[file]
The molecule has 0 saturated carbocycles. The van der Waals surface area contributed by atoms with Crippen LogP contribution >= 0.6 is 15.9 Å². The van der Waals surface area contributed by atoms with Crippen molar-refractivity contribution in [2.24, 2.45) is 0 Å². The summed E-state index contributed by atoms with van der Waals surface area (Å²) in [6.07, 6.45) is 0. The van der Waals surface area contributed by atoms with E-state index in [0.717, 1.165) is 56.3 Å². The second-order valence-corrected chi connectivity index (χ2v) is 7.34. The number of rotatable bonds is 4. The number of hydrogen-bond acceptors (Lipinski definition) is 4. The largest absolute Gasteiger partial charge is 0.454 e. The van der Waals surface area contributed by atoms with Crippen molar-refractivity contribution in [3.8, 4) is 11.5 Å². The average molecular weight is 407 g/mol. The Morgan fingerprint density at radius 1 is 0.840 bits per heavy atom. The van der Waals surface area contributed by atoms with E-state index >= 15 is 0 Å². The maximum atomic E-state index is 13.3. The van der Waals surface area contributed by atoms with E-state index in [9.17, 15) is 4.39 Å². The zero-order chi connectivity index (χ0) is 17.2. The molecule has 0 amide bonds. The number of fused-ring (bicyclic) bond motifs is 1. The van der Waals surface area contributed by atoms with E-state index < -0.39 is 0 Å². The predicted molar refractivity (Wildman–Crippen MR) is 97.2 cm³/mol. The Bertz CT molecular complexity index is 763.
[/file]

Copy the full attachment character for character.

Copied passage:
The molecule has 0 saturated carbocycles. The van der Waals surface area contributed by atoms with Crippen LogP contribution >= 0.6 is 15.9 Å². The van der Waals surface area contributed by atoms with Crippen molar-refractivity contribution in [2.24, 2.45) is 0 Å². The summed E-state index contributed by atoms with van der Waals surface area (Å²) in [6.07, 6.45) is 0. The van der Waals surface area contributed by atoms with E-state index in [0.717, 1.165) is 56.3 Å². The second-order valence-corrected chi connectivity index (χ2v) is 7.34. The number of rotatable bonds is 4. The number of hydrogen-bond acceptors (Lipinski definition) is 4. The largest absolute Gasteiger partial charge is 0.454 e. The van der Waals surface area contributed by atoms with Crippen molar-refractivity contribution in [3.8, 4) is 11.5 Å². The average molecular weight is 407 g/mol. The Morgan fingerprint density at radius 1 is 0.840 bits per heavy atom. The van der Waals surface area contributed by atoms with E-state index >= 15 is 0 Å². The maximum atomic E-state index is 13.3. The van der Waals surface area contributed by atoms with E-state index in [9.17, 15) is 4.39 Å². The zero-order chi connectivity index (χ0) is 17.2. The molecule has 0 amide bonds. The number of fused-ring (bicyclic) bond motifs is 1. The van der Waals surface area contributed by atoms with E-state index < -0.39 is 0 Å². The predicted molar refractivity (Wildman–Crippen MR) is 97.2 cm³/mol. The Bertz CT molecular complexity index is 763.